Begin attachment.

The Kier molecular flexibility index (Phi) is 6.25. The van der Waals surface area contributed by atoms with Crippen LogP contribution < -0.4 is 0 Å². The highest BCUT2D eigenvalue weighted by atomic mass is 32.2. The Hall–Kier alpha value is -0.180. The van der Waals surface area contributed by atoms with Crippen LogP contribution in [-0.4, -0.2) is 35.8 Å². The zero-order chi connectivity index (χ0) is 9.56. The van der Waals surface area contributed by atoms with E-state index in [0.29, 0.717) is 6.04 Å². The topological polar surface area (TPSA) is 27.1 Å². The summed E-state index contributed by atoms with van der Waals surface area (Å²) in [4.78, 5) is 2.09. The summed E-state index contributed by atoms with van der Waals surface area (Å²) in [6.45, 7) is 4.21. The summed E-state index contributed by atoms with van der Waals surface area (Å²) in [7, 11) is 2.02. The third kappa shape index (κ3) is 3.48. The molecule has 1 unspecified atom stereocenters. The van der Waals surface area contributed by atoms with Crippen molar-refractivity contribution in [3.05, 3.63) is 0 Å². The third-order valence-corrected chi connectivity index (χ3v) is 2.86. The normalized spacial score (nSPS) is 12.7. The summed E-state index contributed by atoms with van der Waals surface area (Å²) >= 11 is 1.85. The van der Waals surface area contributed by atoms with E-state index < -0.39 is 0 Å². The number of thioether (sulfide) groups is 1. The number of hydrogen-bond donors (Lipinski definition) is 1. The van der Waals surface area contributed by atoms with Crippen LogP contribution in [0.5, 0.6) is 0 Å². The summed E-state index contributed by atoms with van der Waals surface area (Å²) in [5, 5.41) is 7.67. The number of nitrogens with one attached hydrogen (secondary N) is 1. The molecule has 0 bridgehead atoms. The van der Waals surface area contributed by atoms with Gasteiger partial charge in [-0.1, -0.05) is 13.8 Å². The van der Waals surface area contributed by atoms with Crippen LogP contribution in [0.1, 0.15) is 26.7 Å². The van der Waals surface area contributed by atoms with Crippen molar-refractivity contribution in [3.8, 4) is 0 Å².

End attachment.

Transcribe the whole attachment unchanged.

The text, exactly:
The Kier molecular flexibility index (Phi) is 6.25. The van der Waals surface area contributed by atoms with Crippen LogP contribution < -0.4 is 0 Å². The highest BCUT2D eigenvalue weighted by atomic mass is 32.2. The Hall–Kier alpha value is -0.180. The van der Waals surface area contributed by atoms with Crippen LogP contribution in [-0.4, -0.2) is 35.8 Å². The zero-order chi connectivity index (χ0) is 9.56. The van der Waals surface area contributed by atoms with E-state index in [0.29, 0.717) is 6.04 Å². The topological polar surface area (TPSA) is 27.1 Å². The summed E-state index contributed by atoms with van der Waals surface area (Å²) in [4.78, 5) is 2.09. The summed E-state index contributed by atoms with van der Waals surface area (Å²) in [6.45, 7) is 4.21. The summed E-state index contributed by atoms with van der Waals surface area (Å²) in [7, 11) is 2.02. The third kappa shape index (κ3) is 3.48. The molecule has 1 unspecified atom stereocenters. The van der Waals surface area contributed by atoms with Crippen molar-refractivity contribution in [3.05, 3.63) is 0 Å². The third-order valence-corrected chi connectivity index (χ3v) is 2.86. The normalized spacial score (nSPS) is 12.7. The summed E-state index contributed by atoms with van der Waals surface area (Å²) >= 11 is 1.85. The van der Waals surface area contributed by atoms with E-state index < -0.39 is 0 Å². The number of thioether (sulfide) groups is 1. The number of hydrogen-bond donors (Lipinski definition) is 1. The van der Waals surface area contributed by atoms with Crippen LogP contribution in [0.5, 0.6) is 0 Å². The summed E-state index contributed by atoms with van der Waals surface area (Å²) in [5, 5.41) is 7.67. The number of nitrogens with one attached hydrogen (secondary N) is 1. The molecule has 0 bridgehead atoms. The van der Waals surface area contributed by atoms with Gasteiger partial charge in [-0.1, -0.05) is 13.8 Å². The van der Waals surface area contributed by atoms with Crippen LogP contribution in [0.1, 0.15) is 26.7 Å². The van der Waals surface area contributed by atoms with Crippen molar-refractivity contribution in [3.8, 4) is 0 Å².